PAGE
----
A common criticism of this season of Girls has been that Adam has seemed watered down in comparison to previous seasons, almost as if the writers were trying to make him more palatable now that he is a series regular. There’s something to that if you look back to seasons one and two and see his callousness toward Hannah and his unsettling sexual aggression. It feels like a big leap to see him go from the guy who borderline-raped his girlfriend Natalia last season to the surprisingly sweet, supporting boyfriend he has been this season.
Of course, one could make the argument that Adam has merely evolved as a character, which is something characters should do. There are plenty of tedious sitcoms on network TV where characters remain static from season to season. Girls is better than that. But with Adam the change happened so suddenly that it was a bit jarring, so the criticisms were not entirely unwarranted. The show didn’t end when Adam and Hannah became a happy couple, though. It is still a work in progress. There has been a gradual change in Adam and Hannah’s relationship over the last half-dozen or so episodes, much more gradual than Adam’s transformation from bad boy to nice guy.
With Adam getting wrapped up in his Broadway play, he has slowly become more self-centered and less in tune to Hannah’s needs. It was bound to come to a head at some point, and that point was this week’s episode. The episode starts with Hannah getting violently ill from over-drinking during a night out with her work friends, and then spending the night at her co-worker Joe’s apartment after he helps her shower off. When she tells Adam about all of this, she expects, even hopes, that he will react with jealous anger. Instead, he is completely indifferent, focused more on his wardrobe than on Hannah’s escapades. She makes a desperate pass at him and is rebuffed (“I don’t want to get sticky before rehearsal”). Then when she shows up at his rehearsal later and is kicked out, the old Adam seems to be back. When Hannah explains that he had invited her, he mumbles “Well, we talked about it being a possibility.” That’s pretty cold, and for Hannah it signals a return of the old Adam.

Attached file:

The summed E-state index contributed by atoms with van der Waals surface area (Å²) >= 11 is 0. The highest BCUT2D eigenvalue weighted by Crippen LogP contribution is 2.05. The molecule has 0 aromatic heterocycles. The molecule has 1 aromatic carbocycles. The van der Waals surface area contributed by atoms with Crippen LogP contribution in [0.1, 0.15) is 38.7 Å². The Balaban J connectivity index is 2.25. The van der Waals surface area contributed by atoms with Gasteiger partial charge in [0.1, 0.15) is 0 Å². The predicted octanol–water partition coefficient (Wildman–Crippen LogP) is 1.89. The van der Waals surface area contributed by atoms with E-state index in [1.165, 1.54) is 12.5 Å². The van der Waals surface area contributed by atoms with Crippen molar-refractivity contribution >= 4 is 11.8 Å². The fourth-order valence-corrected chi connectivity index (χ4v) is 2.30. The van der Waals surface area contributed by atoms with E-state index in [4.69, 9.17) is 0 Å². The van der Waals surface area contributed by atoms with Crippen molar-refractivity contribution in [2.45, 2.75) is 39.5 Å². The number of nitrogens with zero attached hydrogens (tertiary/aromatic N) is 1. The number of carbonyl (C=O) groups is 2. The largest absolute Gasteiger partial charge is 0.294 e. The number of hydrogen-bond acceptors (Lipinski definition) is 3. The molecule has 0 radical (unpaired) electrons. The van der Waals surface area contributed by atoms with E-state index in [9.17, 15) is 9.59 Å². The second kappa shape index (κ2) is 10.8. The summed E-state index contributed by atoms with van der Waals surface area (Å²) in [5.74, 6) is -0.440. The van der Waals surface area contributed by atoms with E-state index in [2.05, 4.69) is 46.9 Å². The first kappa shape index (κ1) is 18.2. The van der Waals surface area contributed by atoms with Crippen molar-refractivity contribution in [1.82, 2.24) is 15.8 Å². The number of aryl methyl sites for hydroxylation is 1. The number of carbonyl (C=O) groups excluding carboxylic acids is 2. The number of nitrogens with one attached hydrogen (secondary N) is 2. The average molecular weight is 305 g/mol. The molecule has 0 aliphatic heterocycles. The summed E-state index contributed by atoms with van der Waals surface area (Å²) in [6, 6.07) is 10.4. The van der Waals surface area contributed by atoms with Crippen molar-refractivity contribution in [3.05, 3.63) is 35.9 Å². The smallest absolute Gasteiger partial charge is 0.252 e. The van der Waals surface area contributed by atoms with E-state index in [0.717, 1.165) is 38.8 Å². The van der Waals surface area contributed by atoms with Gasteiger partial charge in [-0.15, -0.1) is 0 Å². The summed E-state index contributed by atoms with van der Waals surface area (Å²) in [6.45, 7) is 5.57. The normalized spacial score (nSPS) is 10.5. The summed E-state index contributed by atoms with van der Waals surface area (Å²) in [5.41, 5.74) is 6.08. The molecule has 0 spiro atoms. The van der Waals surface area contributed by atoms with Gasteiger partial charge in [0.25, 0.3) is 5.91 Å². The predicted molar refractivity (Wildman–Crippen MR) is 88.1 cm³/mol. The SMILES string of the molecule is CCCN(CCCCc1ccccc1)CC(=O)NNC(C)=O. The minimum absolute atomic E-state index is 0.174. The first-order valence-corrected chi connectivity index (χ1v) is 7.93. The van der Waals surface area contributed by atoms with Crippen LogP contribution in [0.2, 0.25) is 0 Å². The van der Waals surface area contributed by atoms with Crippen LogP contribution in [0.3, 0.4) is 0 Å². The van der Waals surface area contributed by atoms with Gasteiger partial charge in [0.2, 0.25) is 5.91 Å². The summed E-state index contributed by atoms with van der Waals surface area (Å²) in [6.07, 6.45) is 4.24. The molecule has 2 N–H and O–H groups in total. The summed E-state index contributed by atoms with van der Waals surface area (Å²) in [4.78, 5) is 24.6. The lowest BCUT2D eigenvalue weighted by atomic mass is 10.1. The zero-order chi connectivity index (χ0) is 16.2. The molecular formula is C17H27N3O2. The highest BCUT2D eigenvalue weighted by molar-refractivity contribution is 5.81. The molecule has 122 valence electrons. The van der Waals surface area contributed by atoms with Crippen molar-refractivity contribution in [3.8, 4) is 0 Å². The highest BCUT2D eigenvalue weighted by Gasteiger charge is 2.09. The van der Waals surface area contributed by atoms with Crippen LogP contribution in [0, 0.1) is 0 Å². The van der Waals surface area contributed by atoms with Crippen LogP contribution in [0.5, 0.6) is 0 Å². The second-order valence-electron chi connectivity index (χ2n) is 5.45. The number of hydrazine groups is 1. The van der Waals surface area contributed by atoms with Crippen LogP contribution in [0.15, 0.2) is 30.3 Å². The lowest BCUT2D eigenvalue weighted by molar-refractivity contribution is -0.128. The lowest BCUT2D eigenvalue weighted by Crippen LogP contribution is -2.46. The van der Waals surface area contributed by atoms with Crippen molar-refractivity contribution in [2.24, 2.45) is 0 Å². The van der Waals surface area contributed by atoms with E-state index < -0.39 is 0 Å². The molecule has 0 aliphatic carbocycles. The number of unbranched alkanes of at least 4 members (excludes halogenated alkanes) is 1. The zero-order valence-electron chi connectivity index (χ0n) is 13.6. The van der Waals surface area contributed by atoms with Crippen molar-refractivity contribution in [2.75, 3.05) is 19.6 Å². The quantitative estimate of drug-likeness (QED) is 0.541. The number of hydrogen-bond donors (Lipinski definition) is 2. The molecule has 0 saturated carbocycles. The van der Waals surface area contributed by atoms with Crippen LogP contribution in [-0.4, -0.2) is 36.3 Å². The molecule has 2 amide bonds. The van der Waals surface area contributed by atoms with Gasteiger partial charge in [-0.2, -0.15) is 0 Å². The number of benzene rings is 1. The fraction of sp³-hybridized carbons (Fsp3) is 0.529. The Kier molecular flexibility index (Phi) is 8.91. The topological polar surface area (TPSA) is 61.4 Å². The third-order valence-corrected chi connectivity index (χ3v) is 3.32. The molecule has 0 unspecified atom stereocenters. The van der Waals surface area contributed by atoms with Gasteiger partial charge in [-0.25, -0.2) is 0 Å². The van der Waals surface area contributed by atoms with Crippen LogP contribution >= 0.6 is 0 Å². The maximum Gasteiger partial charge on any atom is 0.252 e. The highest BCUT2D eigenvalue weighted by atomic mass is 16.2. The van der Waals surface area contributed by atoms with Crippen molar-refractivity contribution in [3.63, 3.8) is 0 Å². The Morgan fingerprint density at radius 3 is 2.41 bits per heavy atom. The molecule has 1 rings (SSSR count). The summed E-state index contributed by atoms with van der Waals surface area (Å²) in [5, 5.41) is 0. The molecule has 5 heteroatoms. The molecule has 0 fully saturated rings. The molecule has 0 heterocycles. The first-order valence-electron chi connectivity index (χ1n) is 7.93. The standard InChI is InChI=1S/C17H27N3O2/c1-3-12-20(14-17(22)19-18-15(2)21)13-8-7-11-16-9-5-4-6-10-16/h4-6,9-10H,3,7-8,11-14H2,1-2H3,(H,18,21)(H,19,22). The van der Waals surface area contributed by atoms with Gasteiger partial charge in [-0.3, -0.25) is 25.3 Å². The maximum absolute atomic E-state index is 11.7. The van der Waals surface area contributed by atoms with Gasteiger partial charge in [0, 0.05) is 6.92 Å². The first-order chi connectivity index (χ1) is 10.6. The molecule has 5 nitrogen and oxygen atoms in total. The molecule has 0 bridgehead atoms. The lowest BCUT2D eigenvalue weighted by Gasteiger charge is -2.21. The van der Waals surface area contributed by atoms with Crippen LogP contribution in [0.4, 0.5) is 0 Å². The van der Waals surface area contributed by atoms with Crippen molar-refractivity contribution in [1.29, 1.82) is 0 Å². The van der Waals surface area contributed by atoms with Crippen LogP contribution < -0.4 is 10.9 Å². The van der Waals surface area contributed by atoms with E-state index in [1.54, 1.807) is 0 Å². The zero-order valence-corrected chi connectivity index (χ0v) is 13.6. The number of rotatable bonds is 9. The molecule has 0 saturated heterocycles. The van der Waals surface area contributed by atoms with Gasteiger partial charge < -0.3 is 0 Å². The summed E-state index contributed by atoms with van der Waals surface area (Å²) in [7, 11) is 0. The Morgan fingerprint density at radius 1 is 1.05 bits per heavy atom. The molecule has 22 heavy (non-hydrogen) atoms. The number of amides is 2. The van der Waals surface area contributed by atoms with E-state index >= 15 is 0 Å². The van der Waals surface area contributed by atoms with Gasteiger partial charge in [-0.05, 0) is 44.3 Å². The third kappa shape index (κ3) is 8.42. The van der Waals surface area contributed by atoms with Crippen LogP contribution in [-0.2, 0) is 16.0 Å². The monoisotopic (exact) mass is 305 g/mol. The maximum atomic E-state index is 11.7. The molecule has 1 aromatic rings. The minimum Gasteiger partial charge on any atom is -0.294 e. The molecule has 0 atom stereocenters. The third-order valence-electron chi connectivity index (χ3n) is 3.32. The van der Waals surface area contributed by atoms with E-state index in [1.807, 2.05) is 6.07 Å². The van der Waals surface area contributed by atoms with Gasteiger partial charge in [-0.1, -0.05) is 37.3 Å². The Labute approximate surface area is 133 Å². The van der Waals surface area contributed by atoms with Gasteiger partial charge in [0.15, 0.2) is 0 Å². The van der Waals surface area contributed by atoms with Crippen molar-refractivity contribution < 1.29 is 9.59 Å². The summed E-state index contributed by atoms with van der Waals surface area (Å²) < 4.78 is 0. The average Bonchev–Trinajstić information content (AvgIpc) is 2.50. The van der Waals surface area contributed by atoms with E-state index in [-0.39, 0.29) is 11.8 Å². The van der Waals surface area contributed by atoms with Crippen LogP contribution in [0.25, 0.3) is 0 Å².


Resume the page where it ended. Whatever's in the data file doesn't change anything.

The show is still primarily told from Hannah’s point of view, even if it is in the third-person, so through Hannah’s eyes we see Adam as he he used to be: troubled, emotionally unavailable, and prone to disturbingly violent sexual fantasies. The problem is that the way Hannah sees Adam is no longer the way Adam sees himself. We can see that he has been a complete dick to Hannah, but he can’t see that himself. The main friction of the episode comes from the discomfort of Hannah trying to make their relationship like how it used to be while Adam wants to continue to move forward, even if moving forward means less Hannah.
For a while it seems like Hannah is on the right path with her approach to winning Adam back. While it is utterly cringe-inducing to see her in her blonde wig, acting out the fantasy of being a bored housewife who is looking to be roughed up by a stranger she meets at the bar, it seems after his initial puzzlement that Adam is into it. After getting punched in the face by a well-meaning passerby who understandably thinks he is trying to rape Hannah, Adam follows her back to Marnie’s apartment (“It smells like cookies and air freshener”) and follows her lead in the sexual roleplaying to the point of pulling a knife on her.